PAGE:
A conversation on spec
After writing my last post, I still wasn’t committed to removing myself from the Nokia Direct and Project competition, or making a film on spec to educate those in attendance at the gala. I spoke with a three different colleagues, Mark Busse, Todd Smith, and Shawn Hight on the matter. Below is a copy of the email conversation that I had with Mark, which only solidified my beliefs, and furthered my beliefs that more needs to be done to educate people about this ill practice.
On 2011-01-01, at 12:45 PM, Amanda Healey wrote:
I was contacted by Nokia mid December to enter a 30 person competition to make a film about anything with their new N8 phone that they would supply. I signed myself up thinking it was a great opportunity to have a video camera over the holidays and figured I could whip something up on my return. Thinking about it more and more over the holidays, I realized it was the regular old spec work nipping at my knees again. In design, it’s a no brainer, don’t do it. And there’s an organization to back me up on that (the GDC). But it seems in the film industry, where I’m getting more involved, spec work is perfectly normal and everyone does it to get a job.
I wrote a blog post about it here: http://amandahealey.ca/spec-work-in-different-industries/ and as I was writing this blog post, I was like shoot, I’m doing spec, it’s apparently ok in film, but not in design, who am I? what do I do? I think I could enjoy the best of both worlds and combine everything that I am (because that’s who I am) and make a film on spec work. Is that just combining the worst of everything and really not hitting the target for either, or is it a good idea? Should I just throw it back at Nokia and tell them I don’t want to do it? Or do I take the opportunity to educate possibly everyone that may attend the VAG party where all the submissions will be screened? I know you’re a busy man, but I also know you’ve always got an opinion on everything. 😀 Mind sharing it with me on this issue?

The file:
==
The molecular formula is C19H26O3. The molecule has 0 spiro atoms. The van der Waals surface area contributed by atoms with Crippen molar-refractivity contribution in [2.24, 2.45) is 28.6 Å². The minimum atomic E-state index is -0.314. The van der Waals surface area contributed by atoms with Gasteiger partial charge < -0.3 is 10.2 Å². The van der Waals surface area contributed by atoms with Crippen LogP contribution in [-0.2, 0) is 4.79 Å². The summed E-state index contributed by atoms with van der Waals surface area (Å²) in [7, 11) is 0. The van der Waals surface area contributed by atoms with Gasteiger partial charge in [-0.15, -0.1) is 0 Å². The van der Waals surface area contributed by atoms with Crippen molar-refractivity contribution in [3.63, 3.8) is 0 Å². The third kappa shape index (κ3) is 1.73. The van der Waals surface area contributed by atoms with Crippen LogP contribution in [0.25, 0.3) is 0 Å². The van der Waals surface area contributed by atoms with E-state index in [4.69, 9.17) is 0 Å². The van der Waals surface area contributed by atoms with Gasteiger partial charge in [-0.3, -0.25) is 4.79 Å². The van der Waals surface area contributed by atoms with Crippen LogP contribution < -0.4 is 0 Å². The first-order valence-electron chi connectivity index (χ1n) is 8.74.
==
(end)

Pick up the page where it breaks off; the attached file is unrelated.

On 2011-01-01, at 5:04 PM, Mark Busse wrote:
There’s a phrase that comes to mind: “To succeed in politics, it is often necessary to rise above your principles.” You could substitute “politics” for “design” or even “your career” I suppose.
I don’t know any of the details about this situation, and there are always some scenarios that are better structured (ethically) than others, but no matter what, spec is spec.
When I look back at my own career, there have been times I’ve done creative work without being paid, but there’s always been something other than “it’s a good opportunity for exposure” or “if we like yours, we’ll use it and pay you”.
In fact, the single mist rewarding aspect about being a creative professional is when people put their trust in you. That is far better than being paid frankly.
So what is my advice? I have none. You know your situation and what this opportunity represents for you. You also know the risk and consequences.
We reach deep inside the dark, wet mush of our souls and pull out creative brilliance, but at least we get paid. We’re basically creative whores.
Engage in spec and we’re nothing more than sluts. And where does it end? Do we do it *sometimes* to get a keg up, and then just declare we don’t do it once we have momentum?
Does this rambling help?
On 2011-01-03, at 10:58 AM, Mark Busse wrote:
Was this at all helpful? Or did I just muddy the waters further?
Let me know where you landed on this.
On 2011-01-03, at 12:39 PM, Amanda Healey wrote:
Yes, super helpful. I guess when I looked a little deeper I knew it was ridiculous if I participated no matter what direction I took the project.
I also emailed Todd Smith and he suggested declining but attending the gala party where all of the submissions would be screened and getting sound bites from the contestants regarding spec and if they fully realized what they were giving up.
Thanks for the rambling, it’s nice to be able to bounce ideas off of another human being that has similar values and isn’t afraid to speak to them. There’s way too many polite and quiet ones that never do.